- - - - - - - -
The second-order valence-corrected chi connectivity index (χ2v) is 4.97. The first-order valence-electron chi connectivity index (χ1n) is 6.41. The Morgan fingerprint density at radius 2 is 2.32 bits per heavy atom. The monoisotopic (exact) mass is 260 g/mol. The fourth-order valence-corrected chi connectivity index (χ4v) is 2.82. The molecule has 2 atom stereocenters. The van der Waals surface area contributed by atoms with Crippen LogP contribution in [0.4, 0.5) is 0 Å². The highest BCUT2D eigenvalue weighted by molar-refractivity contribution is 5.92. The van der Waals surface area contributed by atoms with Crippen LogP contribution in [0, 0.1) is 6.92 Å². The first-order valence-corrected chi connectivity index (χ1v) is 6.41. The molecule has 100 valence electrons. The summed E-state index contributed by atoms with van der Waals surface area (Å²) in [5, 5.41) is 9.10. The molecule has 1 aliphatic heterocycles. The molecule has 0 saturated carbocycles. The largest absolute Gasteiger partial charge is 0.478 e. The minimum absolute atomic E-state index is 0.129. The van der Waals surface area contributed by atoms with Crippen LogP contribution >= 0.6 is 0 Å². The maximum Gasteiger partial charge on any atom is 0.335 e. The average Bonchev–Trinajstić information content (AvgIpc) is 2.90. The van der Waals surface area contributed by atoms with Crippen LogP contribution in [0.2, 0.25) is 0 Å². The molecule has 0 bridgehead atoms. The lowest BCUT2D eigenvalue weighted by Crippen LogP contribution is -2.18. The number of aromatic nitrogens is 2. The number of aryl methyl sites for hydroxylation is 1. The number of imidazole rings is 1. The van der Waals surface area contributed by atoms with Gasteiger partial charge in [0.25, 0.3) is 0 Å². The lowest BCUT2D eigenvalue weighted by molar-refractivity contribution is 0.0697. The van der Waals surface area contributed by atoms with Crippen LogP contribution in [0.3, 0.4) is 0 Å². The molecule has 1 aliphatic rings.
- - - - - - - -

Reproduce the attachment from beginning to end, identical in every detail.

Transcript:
The second-order valence-corrected chi connectivity index (χ2v) is 4.97. The first-order valence-electron chi connectivity index (χ1n) is 6.41. The Morgan fingerprint density at radius 2 is 2.32 bits per heavy atom. The monoisotopic (exact) mass is 260 g/mol. The fourth-order valence-corrected chi connectivity index (χ4v) is 2.82. The molecule has 2 atom stereocenters. The van der Waals surface area contributed by atoms with Crippen LogP contribution in [0.4, 0.5) is 0 Å². The highest BCUT2D eigenvalue weighted by molar-refractivity contribution is 5.92. The van der Waals surface area contributed by atoms with Crippen LogP contribution in [0, 0.1) is 6.92 Å². The first-order valence-corrected chi connectivity index (χ1v) is 6.41. The molecule has 100 valence electrons. The summed E-state index contributed by atoms with van der Waals surface area (Å²) in [5, 5.41) is 9.10. The molecule has 1 aliphatic heterocycles. The molecule has 0 saturated carbocycles. The largest absolute Gasteiger partial charge is 0.478 e. The minimum absolute atomic E-state index is 0.129. The van der Waals surface area contributed by atoms with Crippen LogP contribution >= 0.6 is 0 Å². The maximum Gasteiger partial charge on any atom is 0.335 e. The average Bonchev–Trinajstić information content (AvgIpc) is 2.90. The van der Waals surface area contributed by atoms with Crippen LogP contribution in [0.2, 0.25) is 0 Å². The molecule has 0 bridgehead atoms. The lowest BCUT2D eigenvalue weighted by Crippen LogP contribution is -2.18. The number of aromatic nitrogens is 2. The number of aryl methyl sites for hydroxylation is 1. The number of imidazole rings is 1. The van der Waals surface area contributed by atoms with Gasteiger partial charge in [0.25, 0.3) is 0 Å². The lowest BCUT2D eigenvalue weighted by molar-refractivity contribution is 0.0697. The van der Waals surface area contributed by atoms with Crippen LogP contribution in [0.3, 0.4) is 0 Å². The molecule has 1 aliphatic rings.